CSU’s Lauren Jones and diversity in soccer

Sydney Wicker

Black History Month is defined as “an annual celebration of achievements by African Americans and a time for recognizing the central role of Blacks in U.S. history,” according to history.com. For a celebration that has been going on for several decades, there are still many barriers around race.

In 2018, according to the NCAA, only 5% of female soccer players were African American. The numbers have been reflected on the field for CSU defender Lauren Jones’ whole life.


“Growing up, I have been the only African American on my team, until (we) recently got Kendra Gipson,” Jones said. “(In) club (soccer), I was the only African American, (as well as for) the two first years of college, so I hope that I can be the role model for younger generations. I hope there are more that come into the sport, and I hope that they can achieve what they want to achieve by looking at us as role models.”

Sydney Leroux, Crystal Dunn and Lynn Williams are just some of the women who have made a difference at the professional level of soccer, but they are still a minority on the field. With statistics so low at the college level, the numbers do not get any better at the professional level.

Despite Gipson and Jones being the only two African American women on the CSU women’s soccer team, it has never affected the way they view the sport.

“Color is not really something we look at on the team,” Jones said. “I’ve never felt out of place or different than my teammates. I show up, and we are a family. We love each other. We definitely learn from each other and (our) different cultures — food is a big topic, (and) … I have definitely talked a lot about hair. But no, I have never felt out of place.”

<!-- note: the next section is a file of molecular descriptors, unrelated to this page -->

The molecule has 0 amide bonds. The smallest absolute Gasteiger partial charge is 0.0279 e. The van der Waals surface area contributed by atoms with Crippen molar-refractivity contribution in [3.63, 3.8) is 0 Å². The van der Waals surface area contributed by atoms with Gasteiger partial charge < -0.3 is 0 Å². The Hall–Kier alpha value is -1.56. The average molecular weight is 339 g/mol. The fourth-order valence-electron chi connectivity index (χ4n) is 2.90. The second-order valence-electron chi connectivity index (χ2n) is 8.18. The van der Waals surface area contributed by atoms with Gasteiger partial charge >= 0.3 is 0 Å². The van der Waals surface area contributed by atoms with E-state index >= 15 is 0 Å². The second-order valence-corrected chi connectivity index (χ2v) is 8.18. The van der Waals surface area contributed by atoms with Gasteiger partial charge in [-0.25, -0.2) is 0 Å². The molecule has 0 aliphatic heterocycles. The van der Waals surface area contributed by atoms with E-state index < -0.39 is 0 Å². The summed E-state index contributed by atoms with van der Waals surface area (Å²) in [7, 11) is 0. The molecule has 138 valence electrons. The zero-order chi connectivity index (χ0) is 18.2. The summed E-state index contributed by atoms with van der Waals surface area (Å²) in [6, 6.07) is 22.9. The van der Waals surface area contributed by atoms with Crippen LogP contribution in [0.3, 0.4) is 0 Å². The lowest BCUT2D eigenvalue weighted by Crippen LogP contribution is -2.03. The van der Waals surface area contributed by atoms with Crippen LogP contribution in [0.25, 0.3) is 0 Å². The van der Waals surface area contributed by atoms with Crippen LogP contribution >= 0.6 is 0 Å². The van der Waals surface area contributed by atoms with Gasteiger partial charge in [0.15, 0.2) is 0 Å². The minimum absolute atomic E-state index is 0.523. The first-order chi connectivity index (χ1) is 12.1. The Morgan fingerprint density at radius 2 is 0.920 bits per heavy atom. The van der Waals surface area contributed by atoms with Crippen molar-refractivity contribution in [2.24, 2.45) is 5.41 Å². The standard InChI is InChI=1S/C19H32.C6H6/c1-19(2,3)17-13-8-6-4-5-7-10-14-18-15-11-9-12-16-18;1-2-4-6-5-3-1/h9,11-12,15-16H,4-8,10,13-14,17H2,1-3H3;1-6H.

woman kicks ball
Freshman forward Kendra Gipson (18) prepares to pass the ball as she approaches a University of Wyoming defender. (Lucy Morantz | The Collegian)

To honor Black History Month and the lack of diversity on the field, Jones challenges herself to learn one thing about one new historical African American person each day.

“You go on Twitter and you find out peanut butter, a stoplight, the radio that sits on the desk in your bedroom (were invented by African Americans),” Jones said. “You know, I didn’t know those things were invented by African Americans. But I think that’s super cool.”

The importance of Black History Month holds a special place for Jones not just to learn about new people, but also to celebrate all their accomplishments.

Taking a page out of Jones’ book, challenging yourself to learn a little bit each day is one way to honor Black History Month, and it helps her be the figure that she wants to be for a younger generation. But Jones is making a difference in the representation in her sport just by putting on her uniform.

“Black History Month is important to celebrate because it’s an opportunity for us to get the chance to learn about some of our accomplishments,” Jones said. “I think, historically, some of it is taken for granted, so I think this month is really to learn about what we bring to the table.”

The full interview with Jones can be found on CTV 11’s YouTube page here.


Sydney Wicker can be reached at sports@collegian.com or @Sydney_Wicker